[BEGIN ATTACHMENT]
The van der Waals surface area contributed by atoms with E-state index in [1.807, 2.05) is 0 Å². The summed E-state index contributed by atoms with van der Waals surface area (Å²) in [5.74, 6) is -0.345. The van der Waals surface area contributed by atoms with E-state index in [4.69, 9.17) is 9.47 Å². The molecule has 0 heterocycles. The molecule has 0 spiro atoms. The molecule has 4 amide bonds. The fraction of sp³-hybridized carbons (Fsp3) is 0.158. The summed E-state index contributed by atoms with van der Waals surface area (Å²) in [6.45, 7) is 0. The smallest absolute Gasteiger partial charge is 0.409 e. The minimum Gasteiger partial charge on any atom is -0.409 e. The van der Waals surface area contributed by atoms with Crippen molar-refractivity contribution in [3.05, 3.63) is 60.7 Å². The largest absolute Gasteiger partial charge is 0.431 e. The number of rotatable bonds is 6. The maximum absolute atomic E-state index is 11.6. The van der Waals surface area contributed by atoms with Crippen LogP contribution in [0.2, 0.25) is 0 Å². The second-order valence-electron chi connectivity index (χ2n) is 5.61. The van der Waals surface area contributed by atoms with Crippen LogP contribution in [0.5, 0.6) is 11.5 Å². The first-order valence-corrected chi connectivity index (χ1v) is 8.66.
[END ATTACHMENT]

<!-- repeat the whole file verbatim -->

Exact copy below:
The van der Waals surface area contributed by atoms with E-state index in [1.807, 2.05) is 0 Å². The summed E-state index contributed by atoms with van der Waals surface area (Å²) in [5.74, 6) is -0.345. The van der Waals surface area contributed by atoms with E-state index in [4.69, 9.17) is 9.47 Å². The molecule has 0 heterocycles. The molecule has 0 spiro atoms. The molecule has 4 amide bonds. The fraction of sp³-hybridized carbons (Fsp3) is 0.158. The summed E-state index contributed by atoms with van der Waals surface area (Å²) in [6.45, 7) is 0. The smallest absolute Gasteiger partial charge is 0.409 e. The minimum Gasteiger partial charge on any atom is -0.409 e. The van der Waals surface area contributed by atoms with Crippen molar-refractivity contribution in [3.05, 3.63) is 60.7 Å². The largest absolute Gasteiger partial charge is 0.431 e. The number of rotatable bonds is 6. The maximum absolute atomic E-state index is 11.6. The van der Waals surface area contributed by atoms with Crippen LogP contribution in [0.2, 0.25) is 0 Å². The second-order valence-electron chi connectivity index (χ2n) is 5.61. The van der Waals surface area contributed by atoms with Crippen LogP contribution in [0.5, 0.6) is 11.5 Å². The first-order valence-corrected chi connectivity index (χ1v) is 8.66.